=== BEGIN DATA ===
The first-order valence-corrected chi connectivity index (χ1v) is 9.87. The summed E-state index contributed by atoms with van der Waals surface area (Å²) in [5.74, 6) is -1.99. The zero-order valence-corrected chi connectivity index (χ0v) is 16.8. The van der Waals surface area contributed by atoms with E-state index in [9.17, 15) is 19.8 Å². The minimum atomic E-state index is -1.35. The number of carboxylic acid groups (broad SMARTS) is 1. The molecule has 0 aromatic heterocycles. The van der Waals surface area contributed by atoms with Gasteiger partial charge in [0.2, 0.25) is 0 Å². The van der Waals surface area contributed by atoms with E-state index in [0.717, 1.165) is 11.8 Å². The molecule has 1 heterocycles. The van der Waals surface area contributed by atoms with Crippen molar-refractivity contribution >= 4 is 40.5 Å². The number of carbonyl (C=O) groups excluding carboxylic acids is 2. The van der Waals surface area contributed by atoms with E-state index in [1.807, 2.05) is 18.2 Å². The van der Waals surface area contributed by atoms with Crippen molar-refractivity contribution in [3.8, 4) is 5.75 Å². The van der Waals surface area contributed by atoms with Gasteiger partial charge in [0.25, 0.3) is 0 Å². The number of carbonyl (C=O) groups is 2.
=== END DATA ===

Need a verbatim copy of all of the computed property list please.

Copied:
The first-order valence-corrected chi connectivity index (χ1v) is 9.87. The summed E-state index contributed by atoms with van der Waals surface area (Å²) in [5.74, 6) is -1.99. The zero-order valence-corrected chi connectivity index (χ0v) is 16.8. The van der Waals surface area contributed by atoms with E-state index in [9.17, 15) is 19.8 Å². The minimum atomic E-state index is -1.35. The number of carboxylic acid groups (broad SMARTS) is 1. The molecule has 0 aromatic heterocycles. The van der Waals surface area contributed by atoms with Gasteiger partial charge in [0.2, 0.25) is 0 Å². The van der Waals surface area contributed by atoms with E-state index in [0.717, 1.165) is 11.8 Å². The molecule has 1 heterocycles. The van der Waals surface area contributed by atoms with Crippen molar-refractivity contribution >= 4 is 40.5 Å². The number of carbonyl (C=O) groups excluding carboxylic acids is 2. The van der Waals surface area contributed by atoms with E-state index in [1.807, 2.05) is 18.2 Å². The van der Waals surface area contributed by atoms with Crippen molar-refractivity contribution in [3.8, 4) is 5.75 Å². The van der Waals surface area contributed by atoms with Gasteiger partial charge in [0.25, 0.3) is 0 Å². The number of carbonyl (C=O) groups is 2.